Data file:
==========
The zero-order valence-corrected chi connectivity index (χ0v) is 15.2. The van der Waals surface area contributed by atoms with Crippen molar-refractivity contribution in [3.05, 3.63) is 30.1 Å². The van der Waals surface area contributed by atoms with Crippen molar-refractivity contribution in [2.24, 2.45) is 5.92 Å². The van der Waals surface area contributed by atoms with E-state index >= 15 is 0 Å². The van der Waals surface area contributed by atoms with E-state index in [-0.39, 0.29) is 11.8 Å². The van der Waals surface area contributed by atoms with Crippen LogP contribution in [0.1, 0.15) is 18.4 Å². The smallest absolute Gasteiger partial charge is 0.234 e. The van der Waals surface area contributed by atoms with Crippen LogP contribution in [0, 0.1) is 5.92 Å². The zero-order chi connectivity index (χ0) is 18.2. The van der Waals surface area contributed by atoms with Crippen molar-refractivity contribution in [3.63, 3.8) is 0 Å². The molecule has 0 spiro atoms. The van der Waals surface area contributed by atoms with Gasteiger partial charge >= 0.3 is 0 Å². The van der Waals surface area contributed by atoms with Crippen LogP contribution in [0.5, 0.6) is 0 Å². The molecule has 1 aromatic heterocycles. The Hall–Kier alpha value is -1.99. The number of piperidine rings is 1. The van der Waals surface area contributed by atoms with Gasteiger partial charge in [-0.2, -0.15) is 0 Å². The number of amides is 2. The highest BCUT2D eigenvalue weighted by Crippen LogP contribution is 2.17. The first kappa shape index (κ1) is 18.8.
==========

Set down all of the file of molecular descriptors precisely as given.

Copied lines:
The zero-order valence-corrected chi connectivity index (χ0v) is 15.2. The van der Waals surface area contributed by atoms with Crippen molar-refractivity contribution in [3.05, 3.63) is 30.1 Å². The van der Waals surface area contributed by atoms with Crippen molar-refractivity contribution in [2.24, 2.45) is 5.92 Å². The van der Waals surface area contributed by atoms with E-state index >= 15 is 0 Å². The van der Waals surface area contributed by atoms with E-state index in [-0.39, 0.29) is 11.8 Å². The van der Waals surface area contributed by atoms with Crippen LogP contribution in [0.1, 0.15) is 18.4 Å². The smallest absolute Gasteiger partial charge is 0.234 e. The van der Waals surface area contributed by atoms with Crippen LogP contribution in [0, 0.1) is 5.92 Å². The zero-order chi connectivity index (χ0) is 18.2. The van der Waals surface area contributed by atoms with Crippen molar-refractivity contribution in [3.63, 3.8) is 0 Å². The molecule has 0 spiro atoms. The van der Waals surface area contributed by atoms with Gasteiger partial charge >= 0.3 is 0 Å². The van der Waals surface area contributed by atoms with Crippen LogP contribution in [0.5, 0.6) is 0 Å². The molecule has 1 aromatic heterocycles. The Hall–Kier alpha value is -1.99. The number of piperidine rings is 1. The van der Waals surface area contributed by atoms with Gasteiger partial charge in [-0.2, -0.15) is 0 Å². The number of amides is 2. The highest BCUT2D eigenvalue weighted by Crippen LogP contribution is 2.17. The first kappa shape index (κ1) is 18.8.